Report Litterers

Aside from passengers littering on public transportation, there are people who litter illegally from their vehicles.

If you see someone littering, you can report it using your mobile phone by using the Report to EPA website. If this is your first time creating a report, you must first register or create an account.

To avoid false or malicious reporting, your report will be thoroughly validated. So, before you post them, make sure you have enough proof.

The NSW Government is committed to combating and reducing waste generated by illegal litterers. Your small acts and contributions can make a big difference.

Top 10 Facts About Littering 

Litter, whether on public transportation, on the sidewalks, or anywhere else in public, has a negative impact on the environment. Regardless of how unsightly the rubbish is, some people do not care about properly disposing of it.

Let us demonstrate some facts about littering and its effects on our environment, health, marine life, and other environmental variables.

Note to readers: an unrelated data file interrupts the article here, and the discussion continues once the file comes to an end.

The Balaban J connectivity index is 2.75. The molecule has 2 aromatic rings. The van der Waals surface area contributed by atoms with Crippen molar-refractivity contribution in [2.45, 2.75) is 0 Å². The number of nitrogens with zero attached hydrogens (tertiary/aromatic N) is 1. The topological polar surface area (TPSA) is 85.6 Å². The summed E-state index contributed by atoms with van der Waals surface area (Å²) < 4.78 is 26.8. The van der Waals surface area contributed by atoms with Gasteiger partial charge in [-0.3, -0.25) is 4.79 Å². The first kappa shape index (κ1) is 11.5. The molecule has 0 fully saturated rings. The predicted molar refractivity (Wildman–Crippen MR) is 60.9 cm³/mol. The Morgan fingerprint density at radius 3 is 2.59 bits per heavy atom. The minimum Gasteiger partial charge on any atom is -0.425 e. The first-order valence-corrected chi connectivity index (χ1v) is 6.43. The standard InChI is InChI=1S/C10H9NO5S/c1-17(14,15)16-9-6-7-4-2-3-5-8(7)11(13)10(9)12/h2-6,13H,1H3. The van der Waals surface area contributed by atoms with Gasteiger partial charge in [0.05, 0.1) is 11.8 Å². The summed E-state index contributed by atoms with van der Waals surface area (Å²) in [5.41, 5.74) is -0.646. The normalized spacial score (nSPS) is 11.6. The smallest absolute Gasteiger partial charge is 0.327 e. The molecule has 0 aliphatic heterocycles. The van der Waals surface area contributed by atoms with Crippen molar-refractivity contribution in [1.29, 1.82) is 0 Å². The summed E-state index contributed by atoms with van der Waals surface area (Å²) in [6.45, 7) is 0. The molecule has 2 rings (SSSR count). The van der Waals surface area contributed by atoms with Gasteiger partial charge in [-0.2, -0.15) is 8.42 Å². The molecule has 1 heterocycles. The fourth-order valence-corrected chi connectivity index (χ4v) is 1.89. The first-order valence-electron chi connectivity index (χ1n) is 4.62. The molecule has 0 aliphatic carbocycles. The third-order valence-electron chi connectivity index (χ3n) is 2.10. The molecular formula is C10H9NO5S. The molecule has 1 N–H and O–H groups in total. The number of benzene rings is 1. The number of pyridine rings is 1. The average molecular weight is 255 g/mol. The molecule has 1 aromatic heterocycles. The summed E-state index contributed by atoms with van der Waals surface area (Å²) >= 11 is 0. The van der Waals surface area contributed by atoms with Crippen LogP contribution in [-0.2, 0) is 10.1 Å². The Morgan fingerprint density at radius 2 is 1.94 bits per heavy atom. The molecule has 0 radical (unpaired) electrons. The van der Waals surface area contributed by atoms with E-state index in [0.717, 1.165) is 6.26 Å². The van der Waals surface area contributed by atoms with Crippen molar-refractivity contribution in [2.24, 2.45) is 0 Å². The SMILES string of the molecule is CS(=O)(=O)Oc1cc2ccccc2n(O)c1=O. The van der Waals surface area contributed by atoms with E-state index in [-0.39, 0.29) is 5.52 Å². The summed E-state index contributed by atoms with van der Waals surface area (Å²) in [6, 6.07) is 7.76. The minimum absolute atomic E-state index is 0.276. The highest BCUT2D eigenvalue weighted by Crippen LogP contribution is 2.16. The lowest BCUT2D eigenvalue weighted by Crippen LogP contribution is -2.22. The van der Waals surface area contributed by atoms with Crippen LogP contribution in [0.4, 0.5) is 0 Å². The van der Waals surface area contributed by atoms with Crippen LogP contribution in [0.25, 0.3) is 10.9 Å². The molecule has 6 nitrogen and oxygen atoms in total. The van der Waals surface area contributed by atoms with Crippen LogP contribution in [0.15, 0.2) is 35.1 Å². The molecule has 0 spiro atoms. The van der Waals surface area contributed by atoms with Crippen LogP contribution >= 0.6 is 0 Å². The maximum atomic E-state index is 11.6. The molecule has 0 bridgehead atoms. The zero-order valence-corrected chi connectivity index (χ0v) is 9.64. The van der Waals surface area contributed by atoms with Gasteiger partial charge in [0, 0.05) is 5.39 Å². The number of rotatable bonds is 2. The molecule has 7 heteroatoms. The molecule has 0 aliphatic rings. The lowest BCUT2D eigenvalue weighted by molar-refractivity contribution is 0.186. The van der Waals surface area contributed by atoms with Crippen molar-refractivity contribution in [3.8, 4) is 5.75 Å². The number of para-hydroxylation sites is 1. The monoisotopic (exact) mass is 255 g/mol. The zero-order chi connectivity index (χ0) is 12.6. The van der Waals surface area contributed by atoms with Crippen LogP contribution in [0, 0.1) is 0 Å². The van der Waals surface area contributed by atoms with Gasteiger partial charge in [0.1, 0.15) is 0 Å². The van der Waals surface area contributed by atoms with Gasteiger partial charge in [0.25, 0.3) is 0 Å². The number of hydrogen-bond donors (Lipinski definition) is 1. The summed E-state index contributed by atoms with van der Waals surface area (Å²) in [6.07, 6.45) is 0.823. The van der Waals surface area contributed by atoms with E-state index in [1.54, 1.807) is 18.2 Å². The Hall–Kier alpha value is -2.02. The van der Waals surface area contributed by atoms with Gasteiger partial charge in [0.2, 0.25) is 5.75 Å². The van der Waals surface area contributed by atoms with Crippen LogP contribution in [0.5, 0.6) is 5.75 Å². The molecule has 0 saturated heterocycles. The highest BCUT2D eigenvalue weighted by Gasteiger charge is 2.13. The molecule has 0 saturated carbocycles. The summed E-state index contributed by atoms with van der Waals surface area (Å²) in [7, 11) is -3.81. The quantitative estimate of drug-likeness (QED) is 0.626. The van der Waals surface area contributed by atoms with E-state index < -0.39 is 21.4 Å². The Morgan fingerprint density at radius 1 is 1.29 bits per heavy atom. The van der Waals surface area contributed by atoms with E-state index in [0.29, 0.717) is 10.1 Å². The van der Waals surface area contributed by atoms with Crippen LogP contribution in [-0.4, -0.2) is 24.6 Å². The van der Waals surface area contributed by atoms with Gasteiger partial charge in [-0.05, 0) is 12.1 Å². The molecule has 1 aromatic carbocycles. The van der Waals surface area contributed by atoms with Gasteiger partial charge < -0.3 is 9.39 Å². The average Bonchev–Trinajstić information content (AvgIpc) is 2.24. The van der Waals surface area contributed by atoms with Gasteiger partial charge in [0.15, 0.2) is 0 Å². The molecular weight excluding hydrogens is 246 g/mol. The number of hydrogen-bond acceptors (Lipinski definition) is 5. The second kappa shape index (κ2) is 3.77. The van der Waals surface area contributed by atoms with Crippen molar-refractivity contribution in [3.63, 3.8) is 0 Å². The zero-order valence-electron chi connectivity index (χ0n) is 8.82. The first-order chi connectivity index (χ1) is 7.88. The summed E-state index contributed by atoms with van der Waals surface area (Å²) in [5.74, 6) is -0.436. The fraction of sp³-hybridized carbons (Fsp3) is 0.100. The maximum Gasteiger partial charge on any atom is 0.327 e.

1. The annual national cost of litter services is estimated to be between $300 million and $350 million.
  2. Litter consumes approximately 95% of available management resources, with the remaining 5% used to prevent littering.
  3. Litter can clog drains, causing flooding and forcing local governments to spend millions of dollars on repairs.
  4. People are at risk from litter, which includes glass shards, needles, and syringes.
  5. Litter, such as lit cigarettes thrown from a moving vehicle, is a fire hazard.
  6. Every year, approximately 7 billion cigarette butts are littered in Australia.
  7. Litter, such as cigarette butts, plastic bags, and other types of plastic items, endangers animal and marine life in a variety of ways, including the following:
    • Because they pollute the water in which they live